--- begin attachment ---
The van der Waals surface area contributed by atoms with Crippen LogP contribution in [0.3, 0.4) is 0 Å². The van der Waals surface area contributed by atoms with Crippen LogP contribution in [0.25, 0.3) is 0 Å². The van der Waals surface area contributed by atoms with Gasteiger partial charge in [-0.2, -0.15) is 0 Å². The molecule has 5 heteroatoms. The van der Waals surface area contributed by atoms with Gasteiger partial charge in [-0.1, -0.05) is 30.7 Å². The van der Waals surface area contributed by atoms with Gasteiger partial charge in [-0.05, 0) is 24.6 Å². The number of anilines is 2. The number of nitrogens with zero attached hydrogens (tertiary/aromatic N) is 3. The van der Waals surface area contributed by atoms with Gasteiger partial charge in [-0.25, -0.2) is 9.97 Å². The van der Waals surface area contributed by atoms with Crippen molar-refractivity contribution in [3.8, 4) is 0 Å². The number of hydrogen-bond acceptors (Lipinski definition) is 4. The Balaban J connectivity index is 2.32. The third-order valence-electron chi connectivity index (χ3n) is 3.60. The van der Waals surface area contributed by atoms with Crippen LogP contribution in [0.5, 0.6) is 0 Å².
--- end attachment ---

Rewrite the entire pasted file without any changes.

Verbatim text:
The van der Waals surface area contributed by atoms with Crippen LogP contribution in [0.3, 0.4) is 0 Å². The van der Waals surface area contributed by atoms with Crippen LogP contribution in [0.25, 0.3) is 0 Å². The van der Waals surface area contributed by atoms with Gasteiger partial charge in [-0.2, -0.15) is 0 Å². The molecule has 5 heteroatoms. The van der Waals surface area contributed by atoms with Gasteiger partial charge in [-0.1, -0.05) is 30.7 Å². The van der Waals surface area contributed by atoms with Gasteiger partial charge in [-0.05, 0) is 24.6 Å². The number of anilines is 2. The number of nitrogens with zero attached hydrogens (tertiary/aromatic N) is 3. The van der Waals surface area contributed by atoms with Gasteiger partial charge in [-0.25, -0.2) is 9.97 Å². The van der Waals surface area contributed by atoms with Crippen molar-refractivity contribution in [3.8, 4) is 0 Å². The number of hydrogen-bond acceptors (Lipinski definition) is 4. The Balaban J connectivity index is 2.32. The third-order valence-electron chi connectivity index (χ3n) is 3.60. The van der Waals surface area contributed by atoms with Crippen LogP contribution in [0.5, 0.6) is 0 Å².